Many of us may not believe that real forgiveness or acceptance of another is desirable, possible, or even valuable. Some of us have chosen forgetfulness; others dullness of spirit; and still others are wrapped in fear. For if the creation is NEW and the re-ordering of life, a reality; then life lived under the shadow of unbelief is a life of despair: a life of forgetfulness of what God has done and skepticism of what God can do.
Thomas is one of these. He withdraws from the possibility that the Lord is among them. He withdraws from the peculiar pain of the challenge to live life to the full. He hesitates if living life to the full means putting his hands into life’s wounds. And so do we, at least the first time. Thomas raises the eternal questions which haunt us, such as: What in me today most needs to be touched? What do I fear most: life or death/crucifixion or resurrection? What in me needs to be raised from the dead? What part of me, long since rejected and forgotten, needs to be touched and restored to life?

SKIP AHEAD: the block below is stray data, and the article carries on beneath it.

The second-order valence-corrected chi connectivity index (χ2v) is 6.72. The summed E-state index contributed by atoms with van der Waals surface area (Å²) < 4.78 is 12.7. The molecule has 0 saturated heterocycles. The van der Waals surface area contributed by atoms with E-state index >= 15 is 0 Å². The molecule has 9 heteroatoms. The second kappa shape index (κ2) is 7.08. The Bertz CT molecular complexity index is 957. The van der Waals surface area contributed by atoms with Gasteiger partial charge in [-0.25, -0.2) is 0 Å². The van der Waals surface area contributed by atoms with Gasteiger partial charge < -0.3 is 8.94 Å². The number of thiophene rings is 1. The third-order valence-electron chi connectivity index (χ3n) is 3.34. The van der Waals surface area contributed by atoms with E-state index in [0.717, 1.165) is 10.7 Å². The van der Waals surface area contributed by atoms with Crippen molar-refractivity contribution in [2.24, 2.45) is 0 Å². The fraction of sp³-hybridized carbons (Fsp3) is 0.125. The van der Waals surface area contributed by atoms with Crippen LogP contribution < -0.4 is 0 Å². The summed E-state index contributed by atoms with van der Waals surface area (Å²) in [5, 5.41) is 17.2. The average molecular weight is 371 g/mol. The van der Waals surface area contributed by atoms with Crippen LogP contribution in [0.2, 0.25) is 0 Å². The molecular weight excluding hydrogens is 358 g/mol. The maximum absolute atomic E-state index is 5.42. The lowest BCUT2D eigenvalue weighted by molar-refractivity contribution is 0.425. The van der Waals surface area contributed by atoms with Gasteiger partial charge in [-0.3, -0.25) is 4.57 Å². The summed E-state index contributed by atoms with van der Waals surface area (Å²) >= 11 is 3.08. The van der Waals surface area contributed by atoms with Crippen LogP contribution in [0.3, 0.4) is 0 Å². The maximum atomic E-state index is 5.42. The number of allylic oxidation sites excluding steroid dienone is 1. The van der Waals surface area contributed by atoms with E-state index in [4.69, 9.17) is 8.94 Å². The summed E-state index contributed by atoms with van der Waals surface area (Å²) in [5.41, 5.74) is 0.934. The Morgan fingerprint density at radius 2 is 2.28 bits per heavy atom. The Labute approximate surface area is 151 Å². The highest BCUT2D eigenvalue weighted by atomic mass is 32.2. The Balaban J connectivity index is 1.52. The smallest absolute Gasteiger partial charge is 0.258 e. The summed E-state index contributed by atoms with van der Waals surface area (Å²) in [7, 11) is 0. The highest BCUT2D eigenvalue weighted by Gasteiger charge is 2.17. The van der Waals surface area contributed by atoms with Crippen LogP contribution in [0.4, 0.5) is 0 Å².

So how do we live out this kind of Resurrection Life: this Easter Faith in a Good Friday world?
Jess Trotter, the late Dean of the Virginia Seminary, was in his earlier years professor of Apologetics—defense of the faith. Late one spring, when the world had come alive after a long and dreary winter, his son committed suicide. Trotter numbed, bewildered, and stricken with grief in the face of such a tragedy was, in every way, hopeless. As any parent would be. He went through the self-recriminations, self-flagellation and self-doubt of what he might have done to cause the death of his son or prevent it.
It was also earlier in this same year that Trotter had been requested by the senior class of new clergy to give the commencement address in May; you know, the kind of speech that sends the eager forward into a brave new world. He didn’t deliver the address as planned, but did attend the senior farewell dinner and this is what he said: